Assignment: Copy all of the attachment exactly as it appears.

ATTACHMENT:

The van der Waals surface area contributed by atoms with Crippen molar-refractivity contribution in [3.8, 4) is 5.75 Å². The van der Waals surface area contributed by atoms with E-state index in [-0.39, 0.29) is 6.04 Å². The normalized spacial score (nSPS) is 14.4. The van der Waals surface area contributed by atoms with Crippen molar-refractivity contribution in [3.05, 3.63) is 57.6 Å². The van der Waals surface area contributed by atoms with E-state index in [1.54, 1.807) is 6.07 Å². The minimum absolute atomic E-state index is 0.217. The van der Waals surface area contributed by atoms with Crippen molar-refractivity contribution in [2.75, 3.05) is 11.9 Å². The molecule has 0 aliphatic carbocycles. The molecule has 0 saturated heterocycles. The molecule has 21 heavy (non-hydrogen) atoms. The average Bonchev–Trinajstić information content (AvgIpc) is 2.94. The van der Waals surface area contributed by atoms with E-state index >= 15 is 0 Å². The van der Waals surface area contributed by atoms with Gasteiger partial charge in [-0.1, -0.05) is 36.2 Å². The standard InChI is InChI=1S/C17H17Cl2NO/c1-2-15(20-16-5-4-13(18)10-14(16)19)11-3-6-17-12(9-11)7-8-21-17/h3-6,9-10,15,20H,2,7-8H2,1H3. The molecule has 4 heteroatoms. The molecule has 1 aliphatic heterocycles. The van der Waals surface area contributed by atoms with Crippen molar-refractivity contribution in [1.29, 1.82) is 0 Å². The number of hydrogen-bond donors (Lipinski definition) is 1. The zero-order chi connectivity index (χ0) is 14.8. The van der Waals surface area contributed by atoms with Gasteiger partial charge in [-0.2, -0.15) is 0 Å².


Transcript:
The van der Waals surface area contributed by atoms with Crippen molar-refractivity contribution in [3.8, 4) is 5.75 Å². The van der Waals surface area contributed by atoms with E-state index in [-0.39, 0.29) is 6.04 Å². The normalized spacial score (nSPS) is 14.4. The van der Waals surface area contributed by atoms with Crippen molar-refractivity contribution in [3.05, 3.63) is 57.6 Å². The van der Waals surface area contributed by atoms with E-state index in [1.54, 1.807) is 6.07 Å². The minimum absolute atomic E-state index is 0.217. The van der Waals surface area contributed by atoms with Crippen molar-refractivity contribution in [2.75, 3.05) is 11.9 Å². The molecule has 0 aliphatic carbocycles. The molecule has 0 saturated heterocycles. The molecule has 21 heavy (non-hydrogen) atoms. The average Bonchev–Trinajstić information content (AvgIpc) is 2.94. The van der Waals surface area contributed by atoms with E-state index >= 15 is 0 Å². The van der Waals surface area contributed by atoms with Gasteiger partial charge in [-0.1, -0.05) is 36.2 Å². The standard InChI is InChI=1S/C17H17Cl2NO/c1-2-15(20-16-5-4-13(18)10-14(16)19)11-3-6-17-12(9-11)7-8-21-17/h3-6,9-10,15,20H,2,7-8H2,1H3. The molecule has 4 heteroatoms. The molecule has 1 aliphatic heterocycles. The van der Waals surface area contributed by atoms with Crippen molar-refractivity contribution in [1.29, 1.82) is 0 Å². The number of hydrogen-bond donors (Lipinski definition) is 1. The zero-order chi connectivity index (χ0) is 14.8. The van der Waals surface area contributed by atoms with Gasteiger partial charge in [-0.2, -0.15) is 0 Å².